INTERVIEW-Brazil unrest may not hurt investment -World Bank
(Adds Kim's comments, comments on social movements)
SANTIAGO, July 5 (Reuters) - Nationwide protests in Brazil may not impact investments in Latin America's largest economy, depending on the government's response to social demands, World Bank President Jim Yong Kim said in an interview on Friday.
The protests that have swept Brazil in recent weeks have sent shockwaves through the country's political establishment, prompting a flurry of promises to improve public services as well as concrete measures aimed at quelling the unrest.
The marches have rallied Brazilians angry about a range of issues from corruption and poor public transportation to billions of dollars being spent to host the soccer World Cup next year.
"I think that depending on the government responses to those protests, we may not see a drop in investment," Kim told Reuters during a visit to Chile.
While lauding Brazil's efforts at social inclusion, Kim underlined large and unmet demands for equality of opportunity.
"The Brazilian people have been very focused. They've been very specific about what they want. They want better hospitals, they want better educational opportunities, they want better controls on prices, they want lower prices for bus rides and other things," Kim said.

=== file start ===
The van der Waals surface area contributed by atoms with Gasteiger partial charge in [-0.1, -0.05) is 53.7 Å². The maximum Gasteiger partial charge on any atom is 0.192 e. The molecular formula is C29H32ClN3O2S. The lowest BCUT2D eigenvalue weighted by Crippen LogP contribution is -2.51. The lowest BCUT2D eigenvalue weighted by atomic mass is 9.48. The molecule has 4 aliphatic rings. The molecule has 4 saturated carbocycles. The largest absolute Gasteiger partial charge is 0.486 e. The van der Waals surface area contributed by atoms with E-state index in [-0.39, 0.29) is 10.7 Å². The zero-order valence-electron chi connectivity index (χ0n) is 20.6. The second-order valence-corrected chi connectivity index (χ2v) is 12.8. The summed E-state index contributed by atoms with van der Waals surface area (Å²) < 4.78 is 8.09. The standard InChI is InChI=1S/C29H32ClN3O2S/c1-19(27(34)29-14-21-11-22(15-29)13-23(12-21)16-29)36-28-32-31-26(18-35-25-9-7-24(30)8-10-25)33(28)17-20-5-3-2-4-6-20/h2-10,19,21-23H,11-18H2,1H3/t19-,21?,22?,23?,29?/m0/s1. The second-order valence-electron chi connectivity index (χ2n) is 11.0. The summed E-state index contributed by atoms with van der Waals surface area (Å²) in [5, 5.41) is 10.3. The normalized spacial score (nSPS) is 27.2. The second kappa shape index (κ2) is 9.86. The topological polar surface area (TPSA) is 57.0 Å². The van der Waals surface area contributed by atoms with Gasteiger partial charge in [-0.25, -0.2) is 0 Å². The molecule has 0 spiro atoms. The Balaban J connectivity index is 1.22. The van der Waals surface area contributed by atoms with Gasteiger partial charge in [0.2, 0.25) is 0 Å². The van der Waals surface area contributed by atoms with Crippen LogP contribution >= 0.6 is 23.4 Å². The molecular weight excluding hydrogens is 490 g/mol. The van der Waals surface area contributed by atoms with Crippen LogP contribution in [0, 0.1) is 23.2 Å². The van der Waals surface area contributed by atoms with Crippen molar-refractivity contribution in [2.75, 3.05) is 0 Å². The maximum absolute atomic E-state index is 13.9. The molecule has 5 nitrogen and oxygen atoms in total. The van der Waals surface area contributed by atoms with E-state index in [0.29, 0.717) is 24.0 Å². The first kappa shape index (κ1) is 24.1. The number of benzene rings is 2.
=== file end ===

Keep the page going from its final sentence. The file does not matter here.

"The inflation levels in Brazil are related to the protests that we've (seen). It's really hard to tell whether those numbers are going to go up or down," he added.
Brazil's inflation climbed at the fastest pace in 20 months in June but rose less than forecast, supporting hopes that increases in consumer prices could start to slow even after a sharp currency sell-off.
SOCIAL MOVEMENTS HERE TO STAY
The startling unrest in Brazil should push other countries to examine the quality of their services and the opportunities they provide to their citizens, Kim said.
"These social movements are not going to go away. And in my view they're simply going to grow," Kim said, referring to recent social unrest in Brazil, as well as in Turkey and Egypt.
"Our view at the World Bank Group is: look, this makes it even more important that countries get the macroeconomics right, because getting the macroeconomics right means you're able to weather economic crisis," he said.
In Egypt, tens of thousands of people marched across the country on Friday in what deposed President Mohamed Mursi's Muslim Brotherhood movement called a "Friday of Rage" to protest against his ouster and an interim government set up to prepare for new elections.
"Things are changing moment by moment. We're collecting as much intelligence as we can ... we hope to continue (with our program in Egypt), but we'll know a lot more literally in the next 24 to 48 hours," Kim said of the World Bank's 24 projects and total commitments of over $4.5 billion there.
"We have to see how the government shapes and whether or not we can continue. It's still up in the air we're not sure," Kim said.
(Writing by Anthony Esposito; Editing by James Dalgleish and Sandra Maler)